Montoya shines as natural leader in the water

Keely Jenkins

Senior Charlotte Montoya had never played a season of water polo before her sophomore year, but that didn’t stop her from making the varsity team and eventually being selected as one of two team captains this year.

Montoya was selected to be team captain by coach Kirsten Frazer, who required the girls to email her a paragraph about why they thought they should be captain. Montoya was chosen because she stepped up as a leader during the 2014 season after the team’s former team captain was unable to be present at every practice and game due to other engagements, according to Frazer.

“Charlotte’s the kind of person who is a natural leader and she thrives in that leadership role, so it was just very fitting for her personality and her commitment to the team,” Frazer said.

Charlotte Montoya
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A swimmer, track and field thrower, former basketball player, and volleyball player, Montoya has played “almost every sport under the sun.” She began playing water polo after a shoulder injury, which impaired her ability to continue her volleyball career.

Montoya hadn’t considered joining water polo until her friend, Sophie Parker, recommended it to her.

According to Parker, though Montoya did not get much playing time her first year, she still got more than other players who had been playing for several years.

“In her first game she scored two goals, which was impressive,” Parker said.

The 2013 season was difficult for the entire team. According to Montoya, the overwhelming loss of senior players forced the coach to place sophomores as well as upperclassmen on the varsity team. At the end of the season, the team was 12th in a league of 13. 

Despite this, Montoya remained optimistic about the future, believing it was still an important year because it would allow the team to bond and build communication.

“She would comfort us and tell us it would be better the next time and then that next year we did way better than the year before. I think she had a lot to do with it,” Parker said. “She definitely shows a lot of emotional support for our whole team.”

In the 2014 season, the team ascended the rankings by placing sixth out of 13 teams, a significant improvement from the prior year.

According to Parker, Montoya’s leadership during the losses was very effective, and contributed to her supportive nature as a team captain.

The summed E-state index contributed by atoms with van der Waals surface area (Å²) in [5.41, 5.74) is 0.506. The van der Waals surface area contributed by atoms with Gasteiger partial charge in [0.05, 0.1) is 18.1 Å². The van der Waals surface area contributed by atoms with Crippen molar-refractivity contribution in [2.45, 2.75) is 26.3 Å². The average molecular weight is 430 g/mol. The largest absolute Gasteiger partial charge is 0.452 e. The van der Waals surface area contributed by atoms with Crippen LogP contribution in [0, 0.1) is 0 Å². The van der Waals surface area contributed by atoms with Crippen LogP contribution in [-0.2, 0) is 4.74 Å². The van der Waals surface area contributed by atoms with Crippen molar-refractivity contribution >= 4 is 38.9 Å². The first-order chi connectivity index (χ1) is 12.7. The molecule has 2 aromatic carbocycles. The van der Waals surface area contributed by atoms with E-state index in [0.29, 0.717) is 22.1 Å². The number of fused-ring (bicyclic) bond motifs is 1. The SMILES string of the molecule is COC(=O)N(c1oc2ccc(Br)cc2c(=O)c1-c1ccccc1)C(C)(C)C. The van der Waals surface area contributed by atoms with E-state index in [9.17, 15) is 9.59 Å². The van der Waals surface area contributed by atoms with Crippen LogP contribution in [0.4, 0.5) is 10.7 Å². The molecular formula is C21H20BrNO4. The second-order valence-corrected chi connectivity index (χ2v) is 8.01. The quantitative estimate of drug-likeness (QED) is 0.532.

During a recent loss in a tournament game, Montoya pulled the team aside to comfort the players. According to Parker, a lack of subs had caused the referee to end the game early, which disappointed the girls who had shown up wanting to play.

“It was terrible and half our team was crying,” Parker said. “She held a team meeting while we were in the pool without our coach, and told us no matter what our coach said, we needed to stay strong.”

Parker also praised Montoya’s selflessness, dedication, inclusiveness, and humor––she said these qualities make her a natural leader and easy to trust.

Frazer values Montoya’s ability to balance being friendly and firm with the team. Montoya, she claimed, was skilled at being the peer voice of the team.

“She puts in the time and she works really hard so they have a level of respect for her as their peer. They listen to her and that makes an effective captain,” Frazer said. “She helps motivate the team since there is a certain amount they listen to me, but I am somewhat like a parent to them so it’s sometime more effective if it comes from one of them.”

What did not come as innately as leadership was translating the skills from other sports to water polo. Montoya said that she struggled with combining ball handling and swimming, both skills she acquired from previous sports.

“The swimming came naturally and the ball handling came naturally, but putting the two together definitely took me time to really get it down,” Montoya said. “I am still working on it.”

Instead, her strengths lie in assisting shooters and defending the goal, which is a result of years of swimming and basketball, Montoya said. She considers basketball the sport that supported her defensive abilities, since it’s similar to guarding. Swimming, on the other hand, trained her to have the stamina to keep up with the other varsity water polo players.

Frazer, who has known Montoya for two years, commented that Montoya has evolved to become more confident in the pool and is able to predict where help is needed. This capability has helped make her a strong player as well as good leader, she said.

“I can yell from the pool deck, but you really need someone in the water who’s also a leader and I think she really developed that this year,” Frazer said. “What she did last year, leading them a little bit here and there, helped her have confidence to do it even more so this year.”

The girls’ water polo season ended on Tuesday, Oct. 28. The girls’ varsity team beat Tam, despite being the underdogs. After their win, the girls celebrated their victory―but not before Montoya made sure they each thanked and shook hands with the Tam team.